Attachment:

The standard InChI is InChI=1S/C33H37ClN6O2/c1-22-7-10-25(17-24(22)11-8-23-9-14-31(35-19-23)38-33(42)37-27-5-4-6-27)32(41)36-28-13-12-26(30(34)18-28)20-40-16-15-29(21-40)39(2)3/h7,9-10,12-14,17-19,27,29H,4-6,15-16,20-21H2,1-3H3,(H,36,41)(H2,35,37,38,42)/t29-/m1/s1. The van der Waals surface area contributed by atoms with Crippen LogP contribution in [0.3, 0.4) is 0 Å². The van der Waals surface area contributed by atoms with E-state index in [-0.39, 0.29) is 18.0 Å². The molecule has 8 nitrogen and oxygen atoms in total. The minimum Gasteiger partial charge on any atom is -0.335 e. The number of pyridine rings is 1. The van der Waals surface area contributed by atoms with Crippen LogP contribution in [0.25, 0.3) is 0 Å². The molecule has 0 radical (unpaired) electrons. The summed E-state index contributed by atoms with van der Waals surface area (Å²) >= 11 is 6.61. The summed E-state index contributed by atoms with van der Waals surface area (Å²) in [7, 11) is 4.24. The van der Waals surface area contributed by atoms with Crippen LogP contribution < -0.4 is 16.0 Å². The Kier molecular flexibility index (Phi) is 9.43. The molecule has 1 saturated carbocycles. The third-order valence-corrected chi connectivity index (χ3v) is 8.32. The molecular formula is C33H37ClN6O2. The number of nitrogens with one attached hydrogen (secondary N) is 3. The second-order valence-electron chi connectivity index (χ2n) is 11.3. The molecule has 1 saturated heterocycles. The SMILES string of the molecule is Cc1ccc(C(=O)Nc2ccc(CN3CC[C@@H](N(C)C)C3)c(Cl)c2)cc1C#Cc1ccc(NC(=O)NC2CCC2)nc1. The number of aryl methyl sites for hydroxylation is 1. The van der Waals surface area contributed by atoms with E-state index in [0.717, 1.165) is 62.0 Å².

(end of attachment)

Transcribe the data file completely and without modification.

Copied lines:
The standard InChI is InChI=1S/C33H37ClN6O2/c1-22-7-10-25(17-24(22)11-8-23-9-14-31(35-19-23)38-33(42)37-27-5-4-6-27)32(41)36-28-13-12-26(30(34)18-28)20-40-16-15-29(21-40)39(2)3/h7,9-10,12-14,17-19,27,29H,4-6,15-16,20-21H2,1-3H3,(H,36,41)(H2,35,37,38,42)/t29-/m1/s1. The van der Waals surface area contributed by atoms with Crippen LogP contribution in [0.3, 0.4) is 0 Å². The van der Waals surface area contributed by atoms with E-state index in [-0.39, 0.29) is 18.0 Å². The molecule has 8 nitrogen and oxygen atoms in total. The minimum Gasteiger partial charge on any atom is -0.335 e. The number of pyridine rings is 1. The van der Waals surface area contributed by atoms with Crippen LogP contribution in [0.25, 0.3) is 0 Å². The molecule has 0 radical (unpaired) electrons. The summed E-state index contributed by atoms with van der Waals surface area (Å²) >= 11 is 6.61. The summed E-state index contributed by atoms with van der Waals surface area (Å²) in [7, 11) is 4.24. The van der Waals surface area contributed by atoms with Crippen LogP contribution < -0.4 is 16.0 Å². The Kier molecular flexibility index (Phi) is 9.43. The molecule has 1 saturated carbocycles. The third-order valence-corrected chi connectivity index (χ3v) is 8.32. The molecular formula is C33H37ClN6O2. The number of nitrogens with one attached hydrogen (secondary N) is 3. The second-order valence-electron chi connectivity index (χ2n) is 11.3. The molecule has 1 saturated heterocycles. The SMILES string of the molecule is Cc1ccc(C(=O)Nc2ccc(CN3CC[C@@H](N(C)C)C3)c(Cl)c2)cc1C#Cc1ccc(NC(=O)NC2CCC2)nc1. The number of aryl methyl sites for hydroxylation is 1. The van der Waals surface area contributed by atoms with E-state index in [0.717, 1.165) is 62.0 Å².